the “oh them, yeah that was just some humans fucking with a TOS-tier Godlike Alien of the Week, but don’t worry - we totally fixed it!” way that the Borg ended up being handled. I saw it coming midway through the middle book and by the end I was honestly hate-reading as much as I was interested in the story. Ugh!
    Then I read Winky’s post and realized that while I have at some point in the past consumed the Culture novels, it’s quite possible that I didn’t really read them. So now I have an extensive reading project ahead of me.
    For all this pain, and all this joy, Star Trek thread, I thank you.

    I absolutely recommend rereading Culture novels, or if one or two didn't land for you then try reading some more. There was definitely a moment where the Culture suddenly clicked for me and I started understanding what Banks was doing and loving it. The problem is that he does everything in his power to not make it accessible. He doesn't seem to want you to read the book and then just go "I get it", he wants you to have dwell on it for a while and think about the things that he doesn't show you or spell out for you to see what he's really trying to say. I think it's a big part of why I adore the Culture so much but it also really hurts the Culture's widespread appeal.

    Zilla360
  • WinkyWinky Registered User regular
    Cambiata wrote: »
    Auralynx wrote: »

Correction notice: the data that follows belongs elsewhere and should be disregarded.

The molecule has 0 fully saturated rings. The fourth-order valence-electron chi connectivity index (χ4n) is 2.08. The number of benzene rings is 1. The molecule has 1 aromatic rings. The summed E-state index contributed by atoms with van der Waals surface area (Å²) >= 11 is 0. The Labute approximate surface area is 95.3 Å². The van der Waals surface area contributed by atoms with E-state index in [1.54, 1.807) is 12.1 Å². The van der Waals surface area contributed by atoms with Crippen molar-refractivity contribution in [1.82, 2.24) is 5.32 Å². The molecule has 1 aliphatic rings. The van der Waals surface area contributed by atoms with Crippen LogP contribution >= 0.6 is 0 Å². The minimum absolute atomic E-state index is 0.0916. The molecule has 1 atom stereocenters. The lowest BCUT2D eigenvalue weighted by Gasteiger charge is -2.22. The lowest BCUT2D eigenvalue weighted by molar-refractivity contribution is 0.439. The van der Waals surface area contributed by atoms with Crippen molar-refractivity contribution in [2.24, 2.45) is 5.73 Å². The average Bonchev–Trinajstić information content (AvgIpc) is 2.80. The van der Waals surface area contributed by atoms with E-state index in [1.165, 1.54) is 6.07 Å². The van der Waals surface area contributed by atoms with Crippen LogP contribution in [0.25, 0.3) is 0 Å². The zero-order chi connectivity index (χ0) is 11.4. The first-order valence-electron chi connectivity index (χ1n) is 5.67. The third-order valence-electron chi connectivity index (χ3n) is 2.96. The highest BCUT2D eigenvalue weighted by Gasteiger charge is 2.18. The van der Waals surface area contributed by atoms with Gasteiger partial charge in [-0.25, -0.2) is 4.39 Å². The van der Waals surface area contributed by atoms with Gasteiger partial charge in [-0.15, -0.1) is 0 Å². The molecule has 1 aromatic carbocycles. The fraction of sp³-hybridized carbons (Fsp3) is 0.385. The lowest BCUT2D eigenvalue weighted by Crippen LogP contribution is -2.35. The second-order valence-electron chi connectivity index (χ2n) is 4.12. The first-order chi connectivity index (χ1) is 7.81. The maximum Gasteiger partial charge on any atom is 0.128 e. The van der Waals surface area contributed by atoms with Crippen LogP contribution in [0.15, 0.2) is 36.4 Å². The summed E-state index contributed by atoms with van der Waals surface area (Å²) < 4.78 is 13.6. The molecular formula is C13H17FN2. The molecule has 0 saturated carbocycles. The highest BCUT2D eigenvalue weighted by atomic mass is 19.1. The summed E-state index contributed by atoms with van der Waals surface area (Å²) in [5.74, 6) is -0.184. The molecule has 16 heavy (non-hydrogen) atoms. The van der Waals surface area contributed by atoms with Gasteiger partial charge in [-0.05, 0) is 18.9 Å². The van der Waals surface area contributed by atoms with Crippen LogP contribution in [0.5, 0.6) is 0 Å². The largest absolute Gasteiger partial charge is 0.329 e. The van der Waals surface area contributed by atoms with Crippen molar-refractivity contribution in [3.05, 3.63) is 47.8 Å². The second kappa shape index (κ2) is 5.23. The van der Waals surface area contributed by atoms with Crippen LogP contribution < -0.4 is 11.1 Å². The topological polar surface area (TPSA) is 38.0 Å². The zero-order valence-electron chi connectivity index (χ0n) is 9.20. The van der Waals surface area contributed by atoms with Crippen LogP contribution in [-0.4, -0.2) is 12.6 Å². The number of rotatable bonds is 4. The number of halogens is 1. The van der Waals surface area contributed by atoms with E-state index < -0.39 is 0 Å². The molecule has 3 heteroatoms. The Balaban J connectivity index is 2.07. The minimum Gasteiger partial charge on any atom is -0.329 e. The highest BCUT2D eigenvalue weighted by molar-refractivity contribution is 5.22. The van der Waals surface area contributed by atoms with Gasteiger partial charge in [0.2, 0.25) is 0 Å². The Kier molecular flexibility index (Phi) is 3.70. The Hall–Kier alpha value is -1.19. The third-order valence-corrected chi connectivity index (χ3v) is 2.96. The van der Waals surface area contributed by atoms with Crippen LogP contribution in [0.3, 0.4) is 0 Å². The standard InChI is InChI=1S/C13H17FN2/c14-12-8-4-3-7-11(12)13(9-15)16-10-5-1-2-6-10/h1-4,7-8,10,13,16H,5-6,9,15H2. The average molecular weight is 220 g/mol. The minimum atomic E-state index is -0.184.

Winky wrote: »
    Cambiata wrote: »
    Richy wrote: »
    The Federation is a human civilization that keeps AIs as tools, and the Culture is an AI civilization that keeps humans as pets. There'd be war between them.

    Nah. The Culture wouldn't do that. Winky's idea is spot on, Special Circumstances would maneuver certain helpful people together to get the Federation to rethink it's policy towards artificial life. Data being key, since a life actually created by a Federation person would have much more impact than any created by The Culture. They'd have thoroughly researched Picard, Riker, the judge lady, and Bruce Maddox, and would have subtly pushed each of these pieces so that they came to a crisis, then allowed each person to have the effect they had in Measure of a Man.

    It's amazing how well it works as a concept. Winky, looking forward to seeing your script.

    Of course, the Culture would also be freely giving out all sorts of technology to The Federation, but Minds would not be volunteering to help out until after the concept of AI as real people was thorough worked out.

    I think it still works if this was the sense in which they decided to make Earth a "control group". They wanted to find out what would happen to a planet if they never started making overt diplomatic overtures towards them, so Contact is officially hiding the Culture from them. Of course, SC Minds have a way of doing what they want regardless of Contact's official positions...